Sofia Lavinder

Sofia Lavinder ’22, MAT’23, finalist

Major: Psychology

Minors: Education Studies, Spanish

Graduate Program: Master of Arts in Teaching

Country: Poland

As a graduate student in Puget Sound’s Master of Arts in Teaching program, Sofia Lavinder applied to the Fulbright U.S. Student Program to further her teaching skills and also to connect to her own Polish ancestry.

“Moving forward in my own career, I felt that Poland was the best place for me to learn more about my identity while also growing as an educator in a country outside of my comfort zone,” Lavinder says.

Lavinder applied to the English teaching assistant program and hopes to be placed at a university where she can also volunteer. During her time as an undergraduate at Puget Sound, she was a dual-sport student-athlete, competing as a member of the basketball and golf teams. Her experience with Logger Athletics was the catalyst behind her interest in trying new things while staying disciplined in the classroom. If placed in Poland, she plans to facilitate those same positive experiences for her students as a coach. She’s also excited to eat as many pierogies and gołąbki as she can—foods that remind her of holidays with her grandparents.

“I believe that Puget Sound’s liberal arts offerings were instrumental in creating the person I am today,” Lavinder says. “I would be lying if I said that I wasn’t nervous to be across the world from my family, but I know that because I am going to immerse myself in the country and bring who I am into the classroom that I will be a changed person in a year's time.”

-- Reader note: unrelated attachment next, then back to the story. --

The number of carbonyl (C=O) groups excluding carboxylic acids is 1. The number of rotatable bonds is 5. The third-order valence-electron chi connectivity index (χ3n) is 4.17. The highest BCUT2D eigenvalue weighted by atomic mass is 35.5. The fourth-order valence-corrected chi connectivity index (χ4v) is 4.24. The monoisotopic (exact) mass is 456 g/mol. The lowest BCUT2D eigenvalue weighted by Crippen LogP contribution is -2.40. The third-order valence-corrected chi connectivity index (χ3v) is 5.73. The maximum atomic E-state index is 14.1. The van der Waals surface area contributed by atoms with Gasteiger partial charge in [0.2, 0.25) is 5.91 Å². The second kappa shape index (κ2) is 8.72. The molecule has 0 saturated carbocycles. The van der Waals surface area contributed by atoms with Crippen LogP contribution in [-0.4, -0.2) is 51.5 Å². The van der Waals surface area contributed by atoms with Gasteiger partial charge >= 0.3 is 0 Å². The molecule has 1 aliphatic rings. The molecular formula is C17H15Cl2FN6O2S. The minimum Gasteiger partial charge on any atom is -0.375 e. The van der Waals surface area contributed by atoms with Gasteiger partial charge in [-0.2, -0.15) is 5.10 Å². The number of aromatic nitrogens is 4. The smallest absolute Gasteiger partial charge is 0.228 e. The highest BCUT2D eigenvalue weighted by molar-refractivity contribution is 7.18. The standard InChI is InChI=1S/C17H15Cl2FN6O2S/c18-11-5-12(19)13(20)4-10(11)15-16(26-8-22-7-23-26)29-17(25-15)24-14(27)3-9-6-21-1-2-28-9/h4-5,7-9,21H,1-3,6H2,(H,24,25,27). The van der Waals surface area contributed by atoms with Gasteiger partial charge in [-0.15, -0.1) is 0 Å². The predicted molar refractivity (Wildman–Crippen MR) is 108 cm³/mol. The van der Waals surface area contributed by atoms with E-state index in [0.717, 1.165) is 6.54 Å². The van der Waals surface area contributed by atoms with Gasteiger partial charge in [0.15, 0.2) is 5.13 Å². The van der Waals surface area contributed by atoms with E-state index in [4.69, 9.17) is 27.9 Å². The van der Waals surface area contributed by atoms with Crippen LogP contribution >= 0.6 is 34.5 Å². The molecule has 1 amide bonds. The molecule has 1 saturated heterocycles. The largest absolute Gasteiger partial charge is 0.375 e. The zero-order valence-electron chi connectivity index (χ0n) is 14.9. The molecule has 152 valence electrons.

Annie Kisska

Annie Kisska ’23, finalist

Major: German Studies, Honors

Country: Germany

After studying abroad in Munich for her junior year, Annie Kisska witnessed firsthand the impact that cultural immersion has on the development of one’s foreign language skills. Her confidence and ability to converse in German improved more in eleven months than in six years of classroom instruction. She hopes to return to Germany with the Fulbright U.S. Student program to continue growing her language skills.

“I had such an incredible experience living in Germany, I knew my post-grad plans had to involve getting me back there,” Kisska says. “I feel my best when my surrounding environment challenges me, and every day interacting in a foreign language turns the simplest of tasks into an endeavor.”

Kisska also found herself fascinated by the German educational model, where students are sorted into different academic tracks at an early age. By working with younger students as an English teaching assistant, she hopes to help them gain the skills and grades needed to qualify for the university track—giving the same opportunities she’s had as a college student in the United States.

“The unwavering support from faculty and staff I’ve received throughout this entire application process astounds me to this day,” Kisska says. “I am especially grateful to my advisor, Professor Kris Imbrigotta, who since my first day here has done nothing but instill in me confidence in my potential. I’ve learned to push myself and reach for opportunities that I previously would have immediately written off as unachievable.”

Kyra Zapf ’21

Kyra Zapf ’21, semi-finalist

Major: English, honors

Emphasis: Interdisciplinary humanities

Country: United Kingdom

Kyra Zapf is excited about the opportunity to continue her research with the Fulbright program after spending a year retracing the original route of the Silk Road and learning about traditional textiles as a Watson Fellow. With funding for the humanities hard to come by, Zapf plans to study the history of textile manufacturing at the University of Glasgow in Scotland.

“The University of Glasgow has the only dress history master's degree in the world,” Zapf says. “With its amazing wealth of museums and libraries, it was an obvious choice!”

Using the data she collected on her travels around Europe, the Middle East, and Asia, Zapf will embark on a new project within the textile history field and get to work with the centuries-old pieces of cloth housed in the university’s collections. Ultimately, she hopes her creative and academic interests will help her contribute to creating more sustainable fabrics.